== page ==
Digital cameras, weather and water

Wet digital camera: what to do

Written by Gail Bjork

If your digital camera gets wet, it needs immediate attention. Here’s what to do to try to prevent it from becoming permanently damaged.

If your digital camera gets wet or is dropped in water, you must act quickly. The camera can be damaged beyond repair, even from exposure to a small amount of water.

Fresh vs. Salt water damage

If a camera gets wet from fresh water, there is a ray of hope that it may still function. There is less hope when salt water is involved due to the likelihood of corrosion.

However it’s worth trying to salvage a camera exposed to salt water by rinsing it in a mixture of  50% freshwater with 50% alcohol, then following the additional steps below. The mixture helps to remove the saltwater residue completely out of the camera, and additionally helps in vaporizing out the water part too.*

Contact your camera manufacturer or repair shop as soon as possible. They can provide expert advice and assess if there is any chance the camera can be repaired.

It’s rarely possible, though, to get your camera to a repair shop immediately. In the meantime,  follow these steps:

  • Turn your camera off immediately. If it was not on, don’t turn it on as it can cause a short circuit and further damage the camera.
  • Wipe the camera off thoroughly with a dry towel. Do not use compressed air since it can push water deeper into the camera.
  • Remove the lens cap and any other accessories. Remove the memory card and battery from their compartments. Keep compartment covers open until the camera drys out. Use a fan or hair dryer at a low setting to help evaporate the water.
  • Place the camera in an air-tight container (or zip-lock bag) of silica gel, which helps absorb moisture. If you don’t have silica gel, cover the camera with dry white rice. Keep the camera covered in the container until there are no signs of moisture, which can take several days.
  • When the camera is dry, replace the batteries and memory card. Memory cards may survive submersion in water but batteries will probably have to be replaced with new ones.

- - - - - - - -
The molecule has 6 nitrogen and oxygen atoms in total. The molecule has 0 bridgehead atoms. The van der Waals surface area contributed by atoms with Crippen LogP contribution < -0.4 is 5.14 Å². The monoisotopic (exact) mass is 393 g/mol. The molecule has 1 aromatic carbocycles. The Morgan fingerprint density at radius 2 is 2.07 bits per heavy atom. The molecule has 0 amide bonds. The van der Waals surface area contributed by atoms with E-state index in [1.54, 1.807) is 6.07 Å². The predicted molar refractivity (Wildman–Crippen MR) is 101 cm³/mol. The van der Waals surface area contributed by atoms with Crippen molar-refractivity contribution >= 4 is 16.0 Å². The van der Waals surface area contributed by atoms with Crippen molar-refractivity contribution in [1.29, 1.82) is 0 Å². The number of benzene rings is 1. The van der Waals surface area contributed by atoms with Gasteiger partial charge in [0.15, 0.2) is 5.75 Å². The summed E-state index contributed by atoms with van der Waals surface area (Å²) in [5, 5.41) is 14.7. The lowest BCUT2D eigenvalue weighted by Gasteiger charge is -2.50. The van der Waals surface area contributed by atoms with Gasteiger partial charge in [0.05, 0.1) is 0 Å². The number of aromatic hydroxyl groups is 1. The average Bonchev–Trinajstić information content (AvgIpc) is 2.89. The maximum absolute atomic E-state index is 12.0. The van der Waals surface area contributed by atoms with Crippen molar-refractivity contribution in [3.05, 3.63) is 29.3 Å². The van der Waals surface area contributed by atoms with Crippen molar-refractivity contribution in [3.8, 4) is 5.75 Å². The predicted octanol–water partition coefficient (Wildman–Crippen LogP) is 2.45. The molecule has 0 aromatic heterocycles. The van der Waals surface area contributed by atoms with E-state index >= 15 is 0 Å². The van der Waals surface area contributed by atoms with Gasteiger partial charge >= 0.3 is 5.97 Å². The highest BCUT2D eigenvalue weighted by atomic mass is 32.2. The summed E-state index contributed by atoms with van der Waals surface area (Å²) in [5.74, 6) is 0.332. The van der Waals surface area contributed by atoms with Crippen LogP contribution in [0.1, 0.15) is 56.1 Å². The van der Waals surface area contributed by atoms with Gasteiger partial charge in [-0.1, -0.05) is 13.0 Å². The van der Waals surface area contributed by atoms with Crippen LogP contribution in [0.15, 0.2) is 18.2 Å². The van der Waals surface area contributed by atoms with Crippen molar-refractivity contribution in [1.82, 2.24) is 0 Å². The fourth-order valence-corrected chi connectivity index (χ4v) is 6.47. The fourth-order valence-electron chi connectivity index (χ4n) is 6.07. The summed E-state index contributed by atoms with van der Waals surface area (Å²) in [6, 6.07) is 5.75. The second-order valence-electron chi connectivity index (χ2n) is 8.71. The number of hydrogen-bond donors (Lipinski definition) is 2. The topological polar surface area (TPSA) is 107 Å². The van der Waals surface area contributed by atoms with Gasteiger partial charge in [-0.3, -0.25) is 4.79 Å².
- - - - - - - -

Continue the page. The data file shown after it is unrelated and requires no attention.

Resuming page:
• Turn on the camera. Even if the camera works, it may not be entirely reliable. If it is cost-effective, have a professional take a look at it. For some cameras, it may be less expensive to buy a new one rather than have it repaired.

Is a water damaged camera covered by a warranty?

Problems caused by water damage are generally not covered by a general warranty unless it includes accidental damage. If your camera was purchased recently with a credit card, usually within 60 days of the damage, it may be covered by Purchase Protection under an extended warranty.

* Salt water tip from Digicamhelp contributing writer Mihajlo Filipovic (Fil). For some additional information, read his 27 January 2012 post in the commenting section below.

About the author

Gail Bjork

Gail Bjork, who is passionate about digital photography, is the owner and editor of Digicamhelp.Gail is the author of three illustrated ebooks about digital photography. A number of her photos and digital photography related articles appear at other websites.In 2006, a series of her photos, People in the Louvre, were exhibited at the Underground Photo Gallery
in Iisalmi Finland. Eight of her photos taken in the Florida scrub are on permanent exhibition at Parrish Medical Center in Titusville, Florida.Gail served twelve years as an elected member of The School Board of Palm Beach County, Florida, one of the largest school districts in the U.S. She has also been the editor of a small town newspaper and a free-lance writer. Gail and her husband owned and ran several small businesses.

2 Comments

  • Well-written! Maybe just another word about the case when the camera has been infused with saltwater.
    The salt must be removed – ASAP! To properly do it, make sure you do not dry the camera util you make the “magic mixture”! This will prevent forming of the salt crystals. Try to salvage as soon as possible after the incident.
    To make the “magic mixture”, mix 50% freshwater with 50% alcohol. The total you get will be somewhat less than 100%, curiously, but the trick is just in the fact that water and alcohol mix inter-molecularly. As a comparison, in the seemingly full bottle of ping-pong balls there is still considerable space for, say, beans, right? 🙂
    This property of the H20+C2H5OH mixture helps to remove the saltwater residue completely out of the camera, and additionally helps in vaporizing out the water part too! It’s a good thing to remember, maybe the best one after remembering to ensure that no camera ever goes into the water all by itself! 😉